HBO became a limited series maven during this time as well. In 2003, the adaptation of Tony Kushner’s Pulitzer Prize-winning play Angels in America yielded 352 minutes of television that was broadcast over the course of six hours. Its length resembled the regular series on HBO, but this one was only a one-off. Since then, almost all bets are off on just how to rigidly qualify a series, limited series, or a one-off TV movie.
Shows like FX’s American Horror Story, with eight seasons in the bag already, continue to play out like a basic cable series of 12 episodes, yet aesthetically, it’s closer in feel to a limited series each season. In fact, that’s how the Emmy’s have categorized it every year as the storylines and casts changes keep it from being received as a strict, continuing series.
Blurring lines further is Big Little Lies on HBO. The star-studded limited series from 2017 that won eight Emmy’s with its self-contained storyline of murder, gossip, and family secrets set in Monterey, California is now half-way through its second season. Even though the original eight-hours was designed, film, and presented as a limited series, its phenomenal success drove the order for a second season. The same cast have returned for the second season, but is it now considered a proper series or a limited series? There’s no 2 in the title, so we shall see just how Emmy voters judge it in balloting next year.
Then there are TV series like Black Mirror on Netflix which add more confusion to the mix, both for viewers and awards show consideration. The 2011 import from Britain’s Channel 4 has given us five series so far, with each year producing three episodes between 41 and 89 minutes in length. It too has scored at the Emmy’s, albeit not as a limited series, but in the category of TV-movie. USS Callister, one of its most prominent episodes from season four, won the Primetime Emmy Award for Outstanding Television Movie in 2017, raising more than a few eyebrows on its quantification.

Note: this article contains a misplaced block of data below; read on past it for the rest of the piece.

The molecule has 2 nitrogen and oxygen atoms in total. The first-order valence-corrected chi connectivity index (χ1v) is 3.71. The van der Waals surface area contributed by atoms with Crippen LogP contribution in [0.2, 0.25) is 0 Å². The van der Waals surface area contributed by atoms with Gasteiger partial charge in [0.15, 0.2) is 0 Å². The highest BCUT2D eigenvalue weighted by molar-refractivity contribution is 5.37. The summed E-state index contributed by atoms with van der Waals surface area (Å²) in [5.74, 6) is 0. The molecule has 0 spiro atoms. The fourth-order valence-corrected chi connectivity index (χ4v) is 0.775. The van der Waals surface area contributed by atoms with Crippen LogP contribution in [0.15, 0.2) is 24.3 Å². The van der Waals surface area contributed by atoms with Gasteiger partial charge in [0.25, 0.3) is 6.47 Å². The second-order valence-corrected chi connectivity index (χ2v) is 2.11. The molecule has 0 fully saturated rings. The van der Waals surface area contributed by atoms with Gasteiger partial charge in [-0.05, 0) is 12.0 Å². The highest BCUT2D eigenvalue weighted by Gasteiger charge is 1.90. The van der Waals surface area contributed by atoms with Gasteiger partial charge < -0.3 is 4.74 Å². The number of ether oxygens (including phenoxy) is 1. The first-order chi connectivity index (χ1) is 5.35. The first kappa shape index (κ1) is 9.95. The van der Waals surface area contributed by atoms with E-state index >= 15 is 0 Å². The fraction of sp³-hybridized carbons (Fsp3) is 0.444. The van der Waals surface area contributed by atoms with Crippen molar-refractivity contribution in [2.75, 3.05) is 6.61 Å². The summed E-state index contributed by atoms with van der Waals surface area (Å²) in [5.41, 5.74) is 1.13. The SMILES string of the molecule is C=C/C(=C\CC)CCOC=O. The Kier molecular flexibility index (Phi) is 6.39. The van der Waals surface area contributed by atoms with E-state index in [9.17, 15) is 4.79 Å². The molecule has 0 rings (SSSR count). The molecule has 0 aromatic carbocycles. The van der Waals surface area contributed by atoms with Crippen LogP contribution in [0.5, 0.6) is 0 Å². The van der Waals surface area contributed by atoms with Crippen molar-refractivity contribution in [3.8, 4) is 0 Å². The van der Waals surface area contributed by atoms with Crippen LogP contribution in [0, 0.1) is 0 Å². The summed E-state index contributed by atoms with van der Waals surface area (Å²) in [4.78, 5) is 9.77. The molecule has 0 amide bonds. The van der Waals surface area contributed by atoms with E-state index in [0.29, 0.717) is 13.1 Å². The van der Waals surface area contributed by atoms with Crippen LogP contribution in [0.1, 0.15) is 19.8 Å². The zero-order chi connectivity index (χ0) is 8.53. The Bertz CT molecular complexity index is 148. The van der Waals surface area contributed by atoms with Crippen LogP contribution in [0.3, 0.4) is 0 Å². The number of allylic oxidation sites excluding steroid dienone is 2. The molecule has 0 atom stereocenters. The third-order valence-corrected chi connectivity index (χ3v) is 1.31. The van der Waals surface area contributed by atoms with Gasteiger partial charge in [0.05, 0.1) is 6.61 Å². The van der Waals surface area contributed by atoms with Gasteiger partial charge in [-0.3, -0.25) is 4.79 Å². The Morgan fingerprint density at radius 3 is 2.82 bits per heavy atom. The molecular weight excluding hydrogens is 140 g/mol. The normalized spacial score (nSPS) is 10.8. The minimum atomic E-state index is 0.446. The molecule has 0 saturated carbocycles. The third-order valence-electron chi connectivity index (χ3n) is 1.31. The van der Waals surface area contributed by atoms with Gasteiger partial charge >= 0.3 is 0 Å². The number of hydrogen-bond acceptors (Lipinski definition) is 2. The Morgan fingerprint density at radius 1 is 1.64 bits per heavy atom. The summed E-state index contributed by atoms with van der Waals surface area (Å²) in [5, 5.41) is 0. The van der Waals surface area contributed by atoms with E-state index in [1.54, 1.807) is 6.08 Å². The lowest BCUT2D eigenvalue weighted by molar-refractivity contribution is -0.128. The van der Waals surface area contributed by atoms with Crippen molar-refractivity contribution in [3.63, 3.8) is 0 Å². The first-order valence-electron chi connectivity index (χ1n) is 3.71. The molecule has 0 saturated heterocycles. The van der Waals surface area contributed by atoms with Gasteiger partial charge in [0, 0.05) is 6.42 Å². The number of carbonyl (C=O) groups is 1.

In fact, Netflix has perhaps done more to mess with just how a show is defined than any other platform. Some shows are short, some long, and some of their most successful limited series, like The Haunting of Hill House, become so popular, they turn from a self-contained limited series into what more closely resembles a regular one. It will soon be returning for a second season even though the first season’s narrative appeared to be one and done.
AMC has followed suit, extending the idea of their successful limited series The Terror, a self-contained naval horror story set in 1845, into a second series that appears via the trailers and PR materials, to have little if anything to do with the original ten episodes other than its name. The new season is set in a Japanese internment camp during WWII, so don’t expect Jared Harris or any 1845 flagship to show up in this second go-round.
Such blurring of lines may frustrate the marketing partners tasked with selling such brands, or the Emmy voters for that matter, but does it take any real toll on the viewers? Probably not. Audiences tend to watch shows they like, no matter how they are quantified, or how many hours of participation they require.
Still, it’s more work than it used to be to find a show, commit to viewing it, and quantify it. The Marvelous Mrs. Maisel is an hour-long comedy. Amazon Prime’s Good Omens only is six hours long, but it’s a regular series, not a limited one. Docudramas on the Biography channel, like Killing Kennedy and Killing Lincoln, get categorized as TV-movies by the Emmys. It’s all a whir, but when television is as good as Chernboyl is on HBO, a show’s length or label probably doesn’t matter all that much. Still, TV Guide magazine has never been more necessary than in 2019.
Finally, what does it mean for TV writers? Well, for the novice, screenwriting contests are still quite stringent about the length and labels of entries. If you have a sitcom script, it’s probably best to keep it to 30 minutes. Dramas and dramedies can be more expansive in page length, but more and more you see room being made in all categories for challengers to the rules. As for writers in Hollywood who are already making a living, there’s more and more opportunity to change the game. Write what you know, of course, or at least what you’re interested in, but regarding how long it should be, or just where it fits on any given platform, more and more, that remains to be seen.